Strömberg, Fredrik: "“Yo, rag-head!”. Arab and Muslim Superheroes in American Comic Books after 9/11." In: Amerikastudien 56.4 (2011), S. 573–602.
Added by: joachim (2012-10-28 13:28) Last edited by: joachim (2015-04-25 21:28)
|Resource type: Journal Article
BibTeX citation key: Stromberg2011a
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Keywords: Arabia, Discourse analysis, Ethnicity, Islam, Superhero, USA
The relationship between the United States and the Arab/Muslim world has been problematic, to say the least, and has left its mark on American popular culture in general and on comics in particular. A small number of studies conducted in the 1980s and 1990s about the portrayal of Arabs and Muslims in American comics have shown a profusion of negative stereotypes and a conspicuous absence of Arab and/or Muslim heroes. This essay revisits this discourse and examines the ways in which Arabs and Muslims have been portrayed in the most American of all genres—the superhero comic book—since the terrorist attacks of September 11, 2001. In order to understand how these comics communicate ideas and representations of the ‘Arab/Middle Eastern/Muslim’ to American readers, this essay conducts a critical discourse analysis based on the idea of the ‘Oriental Other.’ After 9/11, the number of characters who are portrayed as Arab Muslims, Arab Americans, and American Muslims, both male and female, from the openly devout and zealous to the privately and nominally religious, has increased noticeably. Although such characters seem to have been created to resist stereotypical or racist configurations of Arabs and/or Muslims as terrorists, they nonetheless partake in the ‘Othering’ of these groups in American public discourse through stereotypes in both visual and verbal communication, and thus often unintentionally reinforce rather than counteract stereotypes of the Oriental Other.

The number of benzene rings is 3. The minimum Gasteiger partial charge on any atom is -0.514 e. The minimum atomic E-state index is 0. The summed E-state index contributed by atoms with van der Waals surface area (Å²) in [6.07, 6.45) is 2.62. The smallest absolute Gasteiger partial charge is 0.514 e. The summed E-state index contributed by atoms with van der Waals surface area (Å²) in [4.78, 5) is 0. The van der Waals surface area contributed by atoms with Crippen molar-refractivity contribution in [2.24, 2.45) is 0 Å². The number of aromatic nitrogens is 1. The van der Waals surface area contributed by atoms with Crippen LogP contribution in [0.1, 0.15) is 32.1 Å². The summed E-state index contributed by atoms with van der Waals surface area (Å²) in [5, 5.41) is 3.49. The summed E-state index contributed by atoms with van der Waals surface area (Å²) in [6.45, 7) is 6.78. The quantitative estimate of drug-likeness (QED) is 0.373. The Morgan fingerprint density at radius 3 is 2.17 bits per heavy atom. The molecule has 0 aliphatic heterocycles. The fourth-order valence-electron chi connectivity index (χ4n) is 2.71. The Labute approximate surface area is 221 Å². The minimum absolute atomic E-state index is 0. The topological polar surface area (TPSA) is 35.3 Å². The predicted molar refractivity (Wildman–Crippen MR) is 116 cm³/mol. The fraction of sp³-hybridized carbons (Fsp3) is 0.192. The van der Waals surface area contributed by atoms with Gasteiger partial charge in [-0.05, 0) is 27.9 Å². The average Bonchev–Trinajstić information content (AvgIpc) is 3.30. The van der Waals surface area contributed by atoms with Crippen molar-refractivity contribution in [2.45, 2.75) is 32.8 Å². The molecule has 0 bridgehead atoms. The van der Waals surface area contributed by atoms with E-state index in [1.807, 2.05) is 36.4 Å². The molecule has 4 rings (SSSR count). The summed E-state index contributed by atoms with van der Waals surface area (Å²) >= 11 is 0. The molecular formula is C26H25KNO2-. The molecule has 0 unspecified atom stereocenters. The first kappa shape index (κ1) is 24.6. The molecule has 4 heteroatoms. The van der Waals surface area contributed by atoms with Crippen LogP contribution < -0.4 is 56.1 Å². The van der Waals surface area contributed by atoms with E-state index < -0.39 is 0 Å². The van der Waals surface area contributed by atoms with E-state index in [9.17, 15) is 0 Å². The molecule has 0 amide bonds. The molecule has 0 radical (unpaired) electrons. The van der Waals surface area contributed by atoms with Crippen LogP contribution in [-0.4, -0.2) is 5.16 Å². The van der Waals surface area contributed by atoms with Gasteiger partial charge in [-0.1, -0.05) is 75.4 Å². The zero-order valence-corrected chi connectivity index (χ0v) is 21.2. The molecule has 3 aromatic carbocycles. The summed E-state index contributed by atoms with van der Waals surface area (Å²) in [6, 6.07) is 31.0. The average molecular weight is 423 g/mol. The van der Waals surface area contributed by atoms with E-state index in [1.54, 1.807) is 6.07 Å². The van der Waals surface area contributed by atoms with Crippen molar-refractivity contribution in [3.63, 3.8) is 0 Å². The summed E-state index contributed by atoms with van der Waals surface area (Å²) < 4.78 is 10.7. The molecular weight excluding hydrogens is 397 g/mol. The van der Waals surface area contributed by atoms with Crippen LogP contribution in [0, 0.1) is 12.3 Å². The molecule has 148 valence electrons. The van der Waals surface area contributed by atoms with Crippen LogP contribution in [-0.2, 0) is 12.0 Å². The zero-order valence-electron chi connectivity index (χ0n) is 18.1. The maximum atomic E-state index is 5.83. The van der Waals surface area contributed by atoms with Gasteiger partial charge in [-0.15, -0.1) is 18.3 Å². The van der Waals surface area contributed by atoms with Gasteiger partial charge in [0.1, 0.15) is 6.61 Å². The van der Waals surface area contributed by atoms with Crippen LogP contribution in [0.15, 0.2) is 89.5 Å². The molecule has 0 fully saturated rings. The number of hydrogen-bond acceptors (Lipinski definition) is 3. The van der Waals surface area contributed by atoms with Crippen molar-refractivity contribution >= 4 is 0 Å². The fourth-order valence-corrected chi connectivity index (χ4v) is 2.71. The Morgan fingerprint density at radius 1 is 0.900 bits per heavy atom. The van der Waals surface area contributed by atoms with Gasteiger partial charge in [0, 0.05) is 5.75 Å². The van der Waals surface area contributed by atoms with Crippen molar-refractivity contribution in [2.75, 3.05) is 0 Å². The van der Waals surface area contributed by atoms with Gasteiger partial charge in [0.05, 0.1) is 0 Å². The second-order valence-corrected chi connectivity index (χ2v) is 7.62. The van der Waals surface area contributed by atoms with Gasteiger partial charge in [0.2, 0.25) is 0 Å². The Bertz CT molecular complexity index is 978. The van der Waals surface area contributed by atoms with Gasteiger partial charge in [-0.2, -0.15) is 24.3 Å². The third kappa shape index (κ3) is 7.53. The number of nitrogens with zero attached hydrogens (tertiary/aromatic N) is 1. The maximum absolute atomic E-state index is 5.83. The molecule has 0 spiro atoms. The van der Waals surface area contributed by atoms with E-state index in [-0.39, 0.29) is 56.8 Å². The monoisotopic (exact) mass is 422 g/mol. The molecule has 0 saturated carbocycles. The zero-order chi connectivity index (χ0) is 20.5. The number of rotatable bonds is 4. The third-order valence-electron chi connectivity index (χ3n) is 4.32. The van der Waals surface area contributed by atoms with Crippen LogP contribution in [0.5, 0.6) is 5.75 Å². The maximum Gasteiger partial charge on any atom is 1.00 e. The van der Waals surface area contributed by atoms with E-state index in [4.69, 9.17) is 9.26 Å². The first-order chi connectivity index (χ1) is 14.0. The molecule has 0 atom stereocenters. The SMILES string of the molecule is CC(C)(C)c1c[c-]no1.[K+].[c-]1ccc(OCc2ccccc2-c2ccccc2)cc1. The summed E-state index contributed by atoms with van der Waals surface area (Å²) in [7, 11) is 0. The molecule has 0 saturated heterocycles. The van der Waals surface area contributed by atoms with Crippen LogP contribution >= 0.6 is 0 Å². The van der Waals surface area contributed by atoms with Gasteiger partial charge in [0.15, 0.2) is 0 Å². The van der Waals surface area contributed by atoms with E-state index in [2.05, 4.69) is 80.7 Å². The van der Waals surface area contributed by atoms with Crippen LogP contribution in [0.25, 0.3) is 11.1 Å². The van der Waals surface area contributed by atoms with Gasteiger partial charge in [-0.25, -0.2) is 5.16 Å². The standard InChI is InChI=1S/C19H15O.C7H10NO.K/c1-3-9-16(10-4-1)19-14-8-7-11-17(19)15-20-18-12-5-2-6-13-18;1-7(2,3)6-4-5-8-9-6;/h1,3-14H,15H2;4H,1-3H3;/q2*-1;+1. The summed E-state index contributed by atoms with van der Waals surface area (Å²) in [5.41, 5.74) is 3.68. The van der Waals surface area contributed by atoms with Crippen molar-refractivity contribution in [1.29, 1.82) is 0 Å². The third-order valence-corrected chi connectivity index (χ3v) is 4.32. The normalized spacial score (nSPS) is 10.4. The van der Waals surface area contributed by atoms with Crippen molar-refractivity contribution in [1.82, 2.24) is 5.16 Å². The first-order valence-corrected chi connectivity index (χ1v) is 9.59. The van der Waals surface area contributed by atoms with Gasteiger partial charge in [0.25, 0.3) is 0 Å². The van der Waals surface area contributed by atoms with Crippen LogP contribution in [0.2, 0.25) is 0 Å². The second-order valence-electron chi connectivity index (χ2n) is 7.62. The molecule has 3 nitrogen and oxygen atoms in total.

Added by: joachim Last edited by: joachim
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